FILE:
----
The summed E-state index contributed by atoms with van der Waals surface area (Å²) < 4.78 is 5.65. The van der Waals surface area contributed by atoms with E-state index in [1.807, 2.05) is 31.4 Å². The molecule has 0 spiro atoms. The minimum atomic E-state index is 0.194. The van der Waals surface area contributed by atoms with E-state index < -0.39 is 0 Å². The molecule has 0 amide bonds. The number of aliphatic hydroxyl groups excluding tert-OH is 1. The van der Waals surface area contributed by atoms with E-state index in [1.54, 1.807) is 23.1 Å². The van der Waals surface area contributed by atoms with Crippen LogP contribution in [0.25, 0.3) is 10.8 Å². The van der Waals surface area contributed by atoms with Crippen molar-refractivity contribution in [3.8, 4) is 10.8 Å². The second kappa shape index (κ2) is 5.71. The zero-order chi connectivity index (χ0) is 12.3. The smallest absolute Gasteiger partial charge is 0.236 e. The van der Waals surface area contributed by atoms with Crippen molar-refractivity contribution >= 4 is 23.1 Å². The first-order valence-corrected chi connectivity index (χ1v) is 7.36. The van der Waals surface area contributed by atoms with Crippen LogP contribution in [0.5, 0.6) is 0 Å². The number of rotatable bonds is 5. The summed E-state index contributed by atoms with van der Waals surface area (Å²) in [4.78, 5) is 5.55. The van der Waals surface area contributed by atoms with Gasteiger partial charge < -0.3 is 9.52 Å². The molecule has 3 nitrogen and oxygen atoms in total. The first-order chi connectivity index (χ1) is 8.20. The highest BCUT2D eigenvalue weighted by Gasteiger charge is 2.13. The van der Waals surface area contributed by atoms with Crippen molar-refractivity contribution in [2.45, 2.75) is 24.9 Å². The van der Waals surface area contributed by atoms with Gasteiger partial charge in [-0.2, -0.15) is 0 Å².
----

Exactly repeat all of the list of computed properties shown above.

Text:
The summed E-state index contributed by atoms with van der Waals surface area (Å²) < 4.78 is 5.65. The van der Waals surface area contributed by atoms with E-state index in [1.807, 2.05) is 31.4 Å². The molecule has 0 spiro atoms. The minimum atomic E-state index is 0.194. The van der Waals surface area contributed by atoms with E-state index < -0.39 is 0 Å². The molecule has 0 amide bonds. The number of aliphatic hydroxyl groups excluding tert-OH is 1. The van der Waals surface area contributed by atoms with E-state index in [1.54, 1.807) is 23.1 Å². The van der Waals surface area contributed by atoms with Crippen LogP contribution in [0.25, 0.3) is 10.8 Å². The van der Waals surface area contributed by atoms with Crippen molar-refractivity contribution in [3.8, 4) is 10.8 Å². The second kappa shape index (κ2) is 5.71. The zero-order chi connectivity index (χ0) is 12.3. The smallest absolute Gasteiger partial charge is 0.236 e. The van der Waals surface area contributed by atoms with Crippen molar-refractivity contribution >= 4 is 23.1 Å². The first-order valence-corrected chi connectivity index (χ1v) is 7.36. The van der Waals surface area contributed by atoms with Crippen LogP contribution in [0.5, 0.6) is 0 Å². The number of rotatable bonds is 5. The summed E-state index contributed by atoms with van der Waals surface area (Å²) in [4.78, 5) is 5.55. The van der Waals surface area contributed by atoms with Gasteiger partial charge < -0.3 is 9.52 Å². The molecule has 3 nitrogen and oxygen atoms in total. The first-order chi connectivity index (χ1) is 8.20. The highest BCUT2D eigenvalue weighted by Gasteiger charge is 2.13. The van der Waals surface area contributed by atoms with Crippen molar-refractivity contribution in [2.45, 2.75) is 24.9 Å². The van der Waals surface area contributed by atoms with Gasteiger partial charge in [-0.2, -0.15) is 0 Å².